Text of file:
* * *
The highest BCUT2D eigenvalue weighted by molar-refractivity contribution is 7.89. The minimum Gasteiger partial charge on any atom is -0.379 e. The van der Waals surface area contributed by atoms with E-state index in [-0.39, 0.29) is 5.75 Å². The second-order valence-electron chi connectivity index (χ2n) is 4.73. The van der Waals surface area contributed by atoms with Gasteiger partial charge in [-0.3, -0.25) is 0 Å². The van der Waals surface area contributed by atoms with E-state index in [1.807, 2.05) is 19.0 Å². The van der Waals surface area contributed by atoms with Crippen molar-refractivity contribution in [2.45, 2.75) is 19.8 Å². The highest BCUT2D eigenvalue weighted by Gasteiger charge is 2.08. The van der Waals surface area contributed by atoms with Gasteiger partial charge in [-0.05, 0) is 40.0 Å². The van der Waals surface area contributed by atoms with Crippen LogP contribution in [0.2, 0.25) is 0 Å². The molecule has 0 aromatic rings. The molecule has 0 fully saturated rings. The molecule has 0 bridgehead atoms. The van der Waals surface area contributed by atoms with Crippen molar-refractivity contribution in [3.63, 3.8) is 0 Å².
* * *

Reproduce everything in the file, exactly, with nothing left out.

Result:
The highest BCUT2D eigenvalue weighted by molar-refractivity contribution is 7.89. The minimum Gasteiger partial charge on any atom is -0.379 e. The van der Waals surface area contributed by atoms with E-state index in [-0.39, 0.29) is 5.75 Å². The second-order valence-electron chi connectivity index (χ2n) is 4.73. The van der Waals surface area contributed by atoms with Gasteiger partial charge in [-0.3, -0.25) is 0 Å². The van der Waals surface area contributed by atoms with E-state index in [1.807, 2.05) is 19.0 Å². The van der Waals surface area contributed by atoms with Crippen molar-refractivity contribution in [2.45, 2.75) is 19.8 Å². The highest BCUT2D eigenvalue weighted by Gasteiger charge is 2.08. The van der Waals surface area contributed by atoms with Gasteiger partial charge in [-0.05, 0) is 40.0 Å². The van der Waals surface area contributed by atoms with Crippen LogP contribution in [0.2, 0.25) is 0 Å². The molecule has 0 aromatic rings. The molecule has 0 fully saturated rings. The molecule has 0 bridgehead atoms. The van der Waals surface area contributed by atoms with Crippen molar-refractivity contribution in [3.63, 3.8) is 0 Å².